Incorporating environmental health in clinical medicine

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Resource Language: 
English
Media Type: 
Online
Paper
Author: 
Stephen J. Genuis (Guest Editor)
Margaret Sears (Guest Editor)
Gerry Schwalfenberg (Guest Editor)
Janette Hope (Guest Editor)
Robin Bernhoft (Guest Editor)
Publisher: 
Hindawi Publishing Corporation
Publication Date: 
2012

A special issue of the Journal of Environmental and Public Health focussed on incorporating environmental health into medical practice.

Notes:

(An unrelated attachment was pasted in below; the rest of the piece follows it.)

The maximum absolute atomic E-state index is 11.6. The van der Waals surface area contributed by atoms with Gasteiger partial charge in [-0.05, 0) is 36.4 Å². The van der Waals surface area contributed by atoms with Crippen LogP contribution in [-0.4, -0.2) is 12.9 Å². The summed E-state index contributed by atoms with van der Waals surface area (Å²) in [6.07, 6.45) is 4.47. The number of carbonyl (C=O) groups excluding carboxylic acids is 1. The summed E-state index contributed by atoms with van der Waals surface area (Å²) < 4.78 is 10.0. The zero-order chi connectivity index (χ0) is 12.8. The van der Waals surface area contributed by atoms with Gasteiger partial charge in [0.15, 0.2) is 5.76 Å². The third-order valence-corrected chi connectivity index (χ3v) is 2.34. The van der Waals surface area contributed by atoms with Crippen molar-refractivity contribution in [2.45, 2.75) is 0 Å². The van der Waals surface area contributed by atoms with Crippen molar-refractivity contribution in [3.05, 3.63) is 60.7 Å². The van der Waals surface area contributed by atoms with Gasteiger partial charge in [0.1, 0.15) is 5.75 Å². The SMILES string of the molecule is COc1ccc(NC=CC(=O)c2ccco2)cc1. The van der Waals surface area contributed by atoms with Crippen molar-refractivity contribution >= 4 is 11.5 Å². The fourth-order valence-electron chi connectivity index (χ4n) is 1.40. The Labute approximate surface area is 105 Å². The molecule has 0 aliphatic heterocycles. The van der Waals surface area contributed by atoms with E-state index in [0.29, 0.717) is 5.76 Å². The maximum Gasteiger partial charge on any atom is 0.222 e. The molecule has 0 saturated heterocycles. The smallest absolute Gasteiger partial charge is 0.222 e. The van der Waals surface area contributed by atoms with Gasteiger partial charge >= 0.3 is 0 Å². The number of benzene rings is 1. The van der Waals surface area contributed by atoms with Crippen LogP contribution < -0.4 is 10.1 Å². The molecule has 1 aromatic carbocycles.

Articles: Quick Environmental Exposure and Sensitivity Inventory in a Danish Population; Solar Radiation and Vitamin D:Mitigating Environmental Factors in Autoimmune Disease; Arsenic, Cadmium, Lead, and Mercury in Sweat: A Systematic Review; Efficacy of Sublingual Immunotherapy versus Subcutaneous Injection Immunotherapy in Allergic Patients; Human Impairment fromLiving near Confined Animal (Hog) Feeding Operations; Changes in Peak Flow Value during Immunotherapy Administration; Environmental Determinants of Chronic Disease and Medical Approaches: Recognition, Avoidance; Supportive Therapy, and Detoxification; A Safe Protocol for Amalgam Removal; Combination of Micronutrients for Bone (COMB) Study: Bone Density after Micronutrient Intervention; Earthing: Health Implications of Reconnecting the Human Body to the Earth’s Surface Electrons; A Review of the Diagnosis and Treatment of Ochratoxin A Inhalational Exposure Associated with Human Illness and Kidney Disease including Focal Segmental Glomerulosclerosis; Human Excretion of Bisphenol A: Blood, Urine, and Sweat (BUS) Study; Mercury Toxicity and Treatment: A Review of the Literature; Psychophysical Evaluation of Achromatic and Chromatic Vision ofWorkers Chronically Exposed to Organic Solvents; A Water-Damaged Home and Health of Occupants: A Case Study; Objective Assessment of an Ionic Footbath (IonCleanse): Testing Its Ability to Remove Potentially Toxic Elements from the Body; What’s Out There aking Us Sick; and The Alkaline Diet: Is There Evidence That an Alkaline pH Diet Benefits Health.